When does it become trafficking?
A job in a bar or cantina becomes trafficking when the employer uses force, fraud, or coercion to maintain control over the worker and to cause the worker to believe that he or she has no other choice but to continue with the work. Common elements of force, fraud or coercion in bars and clubs situations include:
Force: Physical or sexual abuse; restrictions on movement and communication with friends and family; constant surveillance; lack of medical treatment for work related injury or illness.
Fraud: False promises of a different job; misrepresentation of the working conditions, wages, and immigration benefits of the job; altered or fake contracts; non-payment, underpayment or confiscation of wages; visa fraud.
Coercion: Threats of harm to the victim or the victim’s family or friends; threats of deportation confiscation of passports and visas; debt increased through various fees to the club or driving networks.
Human trafficking spans all victim demographics and the vulnerabilities traffickers exploit are unique and specific to each victim (e.g. a developmental disorder, past child abuse, cultural beliefs). However, the NHTRC sees recurring vulnerabilities within the bar and club industry. Some examples of these include (and are not limited by):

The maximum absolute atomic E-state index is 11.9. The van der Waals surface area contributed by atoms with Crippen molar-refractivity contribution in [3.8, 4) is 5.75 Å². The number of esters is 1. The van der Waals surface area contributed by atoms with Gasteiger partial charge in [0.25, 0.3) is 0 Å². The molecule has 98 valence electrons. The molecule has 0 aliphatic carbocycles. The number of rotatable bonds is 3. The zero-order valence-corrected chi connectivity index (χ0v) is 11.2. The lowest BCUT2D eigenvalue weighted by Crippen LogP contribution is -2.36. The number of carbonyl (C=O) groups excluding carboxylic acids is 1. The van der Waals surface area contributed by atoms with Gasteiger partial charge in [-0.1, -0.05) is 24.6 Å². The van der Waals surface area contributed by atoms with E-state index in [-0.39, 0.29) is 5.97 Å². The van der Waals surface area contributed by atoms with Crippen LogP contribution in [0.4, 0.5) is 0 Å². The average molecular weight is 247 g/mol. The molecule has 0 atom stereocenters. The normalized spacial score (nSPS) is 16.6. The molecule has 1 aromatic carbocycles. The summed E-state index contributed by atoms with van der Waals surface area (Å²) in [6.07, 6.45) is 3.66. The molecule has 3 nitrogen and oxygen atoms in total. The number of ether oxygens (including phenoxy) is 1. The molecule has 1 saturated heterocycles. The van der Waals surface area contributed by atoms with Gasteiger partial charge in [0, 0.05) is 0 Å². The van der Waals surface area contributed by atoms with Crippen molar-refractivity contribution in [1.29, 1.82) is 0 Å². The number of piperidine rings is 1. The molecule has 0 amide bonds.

Immigration Status: Many hostess bars and strip clubs cater to customer bases from specific cultural backgrounds and recruit victims from the same cultures (e.g. Asian hostess bars). For these populations, traffickers often use the threat of deportation as well as document confiscation to maintain control of foreign national victims. Some victims enter the U.S. with fraudulent visas procured through organized crime or a recruiter, leaving them particularly vulnerable to threats of deportation and unlikely to seek help from the police. Additionally, traffickers prey on immigrant workers’ unfamiliarity with the language, laws and customs of the US to further manipulate or exploit them.
Traffickers conduct their trafficking operations in a wide range of industries, utilizing both legitimate and illegitimate venues and means of operation. Various industries are faced with challenges or weakness that can be used by traffickers as enabling factors for human trafficking. Examples of recurring vulnerabilities within the bar and club industry include (and are not limited to):
Organized Crime: Hostess bars and strip clubs within specific ethnic networks are often tied to organized crime. Women are frequently told they owe money to the network, and failure to pay will result in harm to them and/or their families. These organized crime networks have a history of demonstrated violence and retaliation that furthers victims’ fear of reporting.